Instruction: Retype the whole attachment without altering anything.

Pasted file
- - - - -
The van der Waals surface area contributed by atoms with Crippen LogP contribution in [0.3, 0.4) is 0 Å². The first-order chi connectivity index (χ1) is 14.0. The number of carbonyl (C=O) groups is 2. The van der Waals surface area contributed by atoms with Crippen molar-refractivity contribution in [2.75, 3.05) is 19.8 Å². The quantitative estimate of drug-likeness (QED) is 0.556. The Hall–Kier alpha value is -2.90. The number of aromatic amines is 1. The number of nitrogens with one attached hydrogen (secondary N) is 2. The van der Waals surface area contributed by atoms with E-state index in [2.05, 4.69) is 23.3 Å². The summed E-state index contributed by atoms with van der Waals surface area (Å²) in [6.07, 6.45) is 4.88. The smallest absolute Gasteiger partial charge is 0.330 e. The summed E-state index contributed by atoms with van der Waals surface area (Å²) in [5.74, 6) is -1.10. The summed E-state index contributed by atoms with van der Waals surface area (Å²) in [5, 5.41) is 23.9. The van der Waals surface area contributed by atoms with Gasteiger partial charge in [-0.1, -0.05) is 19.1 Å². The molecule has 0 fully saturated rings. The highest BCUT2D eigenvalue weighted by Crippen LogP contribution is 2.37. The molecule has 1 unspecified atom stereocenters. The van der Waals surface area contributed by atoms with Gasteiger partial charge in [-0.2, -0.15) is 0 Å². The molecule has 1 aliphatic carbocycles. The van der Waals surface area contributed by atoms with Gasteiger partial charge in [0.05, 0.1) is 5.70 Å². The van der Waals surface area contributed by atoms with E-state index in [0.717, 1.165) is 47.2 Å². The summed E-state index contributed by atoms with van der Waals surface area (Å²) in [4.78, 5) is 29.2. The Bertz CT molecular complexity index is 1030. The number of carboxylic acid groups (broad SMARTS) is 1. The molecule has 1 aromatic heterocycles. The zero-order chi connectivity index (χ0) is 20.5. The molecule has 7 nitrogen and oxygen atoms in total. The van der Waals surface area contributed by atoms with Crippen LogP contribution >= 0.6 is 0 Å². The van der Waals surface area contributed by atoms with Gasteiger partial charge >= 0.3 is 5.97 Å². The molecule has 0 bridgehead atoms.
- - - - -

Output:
The van der Waals surface area contributed by atoms with Crippen LogP contribution in [0.3, 0.4) is 0 Å². The first-order chi connectivity index (χ1) is 14.0. The number of carbonyl (C=O) groups is 2. The van der Waals surface area contributed by atoms with Crippen molar-refractivity contribution in [2.75, 3.05) is 19.8 Å². The quantitative estimate of drug-likeness (QED) is 0.556. The Hall–Kier alpha value is -2.90. The number of aromatic amines is 1. The number of nitrogens with one attached hydrogen (secondary N) is 2. The van der Waals surface area contributed by atoms with E-state index in [2.05, 4.69) is 23.3 Å². The summed E-state index contributed by atoms with van der Waals surface area (Å²) in [6.07, 6.45) is 4.88. The smallest absolute Gasteiger partial charge is 0.330 e. The summed E-state index contributed by atoms with van der Waals surface area (Å²) in [5.74, 6) is -1.10. The summed E-state index contributed by atoms with van der Waals surface area (Å²) in [5, 5.41) is 23.9. The van der Waals surface area contributed by atoms with Gasteiger partial charge in [-0.1, -0.05) is 19.1 Å². The molecule has 0 fully saturated rings. The highest BCUT2D eigenvalue weighted by Crippen LogP contribution is 2.37. The molecule has 1 unspecified atom stereocenters. The van der Waals surface area contributed by atoms with Gasteiger partial charge in [-0.2, -0.15) is 0 Å². The molecule has 1 aliphatic carbocycles. The van der Waals surface area contributed by atoms with Gasteiger partial charge in [0.05, 0.1) is 5.70 Å². The van der Waals surface area contributed by atoms with E-state index in [0.717, 1.165) is 47.2 Å². The summed E-state index contributed by atoms with van der Waals surface area (Å²) in [4.78, 5) is 29.2. The Bertz CT molecular complexity index is 1030. The number of carboxylic acid groups (broad SMARTS) is 1. The molecule has 1 aromatic heterocycles. The zero-order chi connectivity index (χ0) is 20.5. The molecule has 7 nitrogen and oxygen atoms in total. The van der Waals surface area contributed by atoms with Crippen LogP contribution >= 0.6 is 0 Å². The van der Waals surface area contributed by atoms with Gasteiger partial charge >= 0.3 is 5.97 Å². The molecule has 0 bridgehead atoms.